The 8 Healthiest Cheeses to Eat
It’s no secret that cheese is one the most delicious foods to have ever graced this Earth (if not the most delicious food)| but it’s also no secret that it’s not really good for you. Thanks to our friends at Details| you can continue to enjoy cheese guilt-free with these healthier options.
Whether it’s paired with wine or melted over a burger| cheese is where it’s at. And not just because eating it makes life worth living.
Cheese is a nutritional powerhouse| rich in nutrients including protein| phosphorus| and don’t forget calcium| says Jim White| RD| spokesperson for the Academy of Nutrition and Dietetics and owner of Jim White Fitness training studios. It’s the number-two source of calcium in the average American’s diet.
Meanwhile| filling up on cheese could actually help you slim down. A 2015 study published in the Journal of Agricultural and Food Chemistry linked a diet rich in cheese with higher levels butyric acid| a compound that’s linked to faster metabolisms and a decreased risk of obesity. That may be why the average Frenchman| who puts away 57 pounds of cheese a year| is slimmer and has a longer lifespan than the average American.
Want to make the most of your cheese habit? Opt for these eight varieties.
| Pecorino Romano
This hard| Italian cheese from sheep’s milk is rich in CLA (conjugated linoleic acid) and may be linked to lower BMIs and risks of diabetes| cancer| and health-compromising inflammation| per a five-year study from Italian and US researchers. Make sure the label says “”Pecorino Romano.”” The cheese version of “”Champagne|”” the variety is only allowed to be produced on Italy’s islands of Sardinia| Lazio| and in the Tuscan Province of Grosseto. Keep in mind that cheese made from sheep’s milk is also richer in calcium than cheese made from cow’s milk| says dietician Georgie Fear| RD| author of Lean Habits for Lifelong Weight Loss.
Like you needed an excuse to never eat singles again: many of the “”cheeses”” in your dairy aisle aren’t even technically cheese. Check the label. You’ll probably either read “”pasteurized process cheese|”” which| phew| means it’s 100 percent cheese; “”pasteurized process cheese food|”” which means it is at least 51 percent cheese; or “”pasteurized process cheese product|”” which means it is less than 51 percent cheese| White explains. The rest? Often emulsifiers| vegetable oils| and additives that earn processed foods their generally horrible health rap.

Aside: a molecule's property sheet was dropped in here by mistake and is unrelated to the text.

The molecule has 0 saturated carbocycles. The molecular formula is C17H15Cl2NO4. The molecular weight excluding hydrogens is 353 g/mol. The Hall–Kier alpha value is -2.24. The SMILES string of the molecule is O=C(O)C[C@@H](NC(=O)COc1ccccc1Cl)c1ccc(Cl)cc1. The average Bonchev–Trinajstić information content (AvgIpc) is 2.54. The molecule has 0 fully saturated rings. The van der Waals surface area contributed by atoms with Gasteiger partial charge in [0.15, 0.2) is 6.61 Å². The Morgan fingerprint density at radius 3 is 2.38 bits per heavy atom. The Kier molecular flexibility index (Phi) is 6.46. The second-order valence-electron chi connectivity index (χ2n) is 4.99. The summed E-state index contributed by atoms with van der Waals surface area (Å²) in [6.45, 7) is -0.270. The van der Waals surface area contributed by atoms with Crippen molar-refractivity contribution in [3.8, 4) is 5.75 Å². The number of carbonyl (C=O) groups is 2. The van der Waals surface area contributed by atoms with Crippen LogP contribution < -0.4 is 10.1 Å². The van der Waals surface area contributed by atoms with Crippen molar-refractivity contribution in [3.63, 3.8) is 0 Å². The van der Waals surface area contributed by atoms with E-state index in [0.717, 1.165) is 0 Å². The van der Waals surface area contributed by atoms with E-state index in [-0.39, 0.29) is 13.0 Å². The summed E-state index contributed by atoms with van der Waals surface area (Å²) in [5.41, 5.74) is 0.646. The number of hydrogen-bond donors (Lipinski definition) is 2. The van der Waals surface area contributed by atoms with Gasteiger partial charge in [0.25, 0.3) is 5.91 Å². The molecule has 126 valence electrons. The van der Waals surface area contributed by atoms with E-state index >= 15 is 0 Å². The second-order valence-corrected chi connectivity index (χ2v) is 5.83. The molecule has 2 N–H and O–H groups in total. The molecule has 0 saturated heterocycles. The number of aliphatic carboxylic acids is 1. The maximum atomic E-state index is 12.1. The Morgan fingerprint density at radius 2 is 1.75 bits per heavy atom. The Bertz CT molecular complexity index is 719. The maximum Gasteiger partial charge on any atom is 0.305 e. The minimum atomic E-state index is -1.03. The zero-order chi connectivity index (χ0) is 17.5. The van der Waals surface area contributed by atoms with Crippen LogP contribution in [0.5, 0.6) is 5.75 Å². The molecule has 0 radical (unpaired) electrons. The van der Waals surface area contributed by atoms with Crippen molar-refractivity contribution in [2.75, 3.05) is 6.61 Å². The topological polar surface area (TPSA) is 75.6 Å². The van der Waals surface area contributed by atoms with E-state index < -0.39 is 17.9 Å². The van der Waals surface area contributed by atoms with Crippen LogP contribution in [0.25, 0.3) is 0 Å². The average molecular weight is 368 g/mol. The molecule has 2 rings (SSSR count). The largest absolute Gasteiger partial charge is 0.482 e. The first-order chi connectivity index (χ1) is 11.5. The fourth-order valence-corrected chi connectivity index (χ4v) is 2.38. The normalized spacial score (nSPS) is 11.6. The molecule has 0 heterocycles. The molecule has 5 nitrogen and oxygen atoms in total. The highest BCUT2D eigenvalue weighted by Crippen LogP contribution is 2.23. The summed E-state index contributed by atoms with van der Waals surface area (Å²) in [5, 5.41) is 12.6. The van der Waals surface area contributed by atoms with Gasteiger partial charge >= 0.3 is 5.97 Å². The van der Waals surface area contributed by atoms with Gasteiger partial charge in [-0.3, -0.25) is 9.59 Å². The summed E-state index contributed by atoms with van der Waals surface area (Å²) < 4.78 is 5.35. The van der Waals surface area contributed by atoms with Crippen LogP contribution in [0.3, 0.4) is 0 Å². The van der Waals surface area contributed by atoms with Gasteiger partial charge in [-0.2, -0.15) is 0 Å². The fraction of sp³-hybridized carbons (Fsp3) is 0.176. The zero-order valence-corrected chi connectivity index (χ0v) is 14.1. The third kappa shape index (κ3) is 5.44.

Saturated fat isn’t so bad after all. A 2015 study in The American Journal of Clinical Nutrition found that people who eat at least eight servings full-fat dairy per day have a 23 percent lower risk of developing type 2 diabetes compared to people who eat one or fewer servings per day. Just remember that two to three slices of cheese counts as a serving. Meanwhile| although some reduced- and fat-free cheeses are naturally low in fat| others contain added starches and gums to get the texture closer to that of the full-fat variety| Fear says.
| Cottage Cheese
“”Ever heard the stereotype of body builders eating bowl after bowl of cottage cheese? There’s a good reason for that|”” White says. A half-cup of cottage cheese contains 15 grams of filling| muscle-building protein. Also| in a 2014 BJM Open study of 612 cheeses| it was found to be the lowest-sodium variety. As a rule of thumb| cheeses that are soft and less aged tend to be low in sodium| he says.
The little-bit-goes-a-long-way cheese is naturally strong in umami| the so-called “”fifth taste|”” which| according to a 2015 study published in Flavour| makes low-fat foods taste better and possibly improves digestion and gut health.
If you’re considering going organic| cheese is the place to start. Fat carries the largest doses of the hormones and antibiotics used in nonorganic livestock. Meanwhile| a 2013 study in PLOS ONE found that organic dairy has 62 percent more heart-healthy omega 3 fatty acids than conventional milk.
Every pasta dish can benefit from some ricotta. A half-cup serving contains 14 grams of protein and 25 percent of your daily calcium needs| says White. It’s also low in sodium and high in phosphorus| B vitamins| vitamin A| and zinc.
| Aged Cheddar
The worst thing that can happen to any cheese-lover: lactose intolerance. Luckily| aged cheeses like aged cheddar contain relatively low levels of the lactose enzyme| White says. Many people with lactose intolerance can actually eat them just fine.
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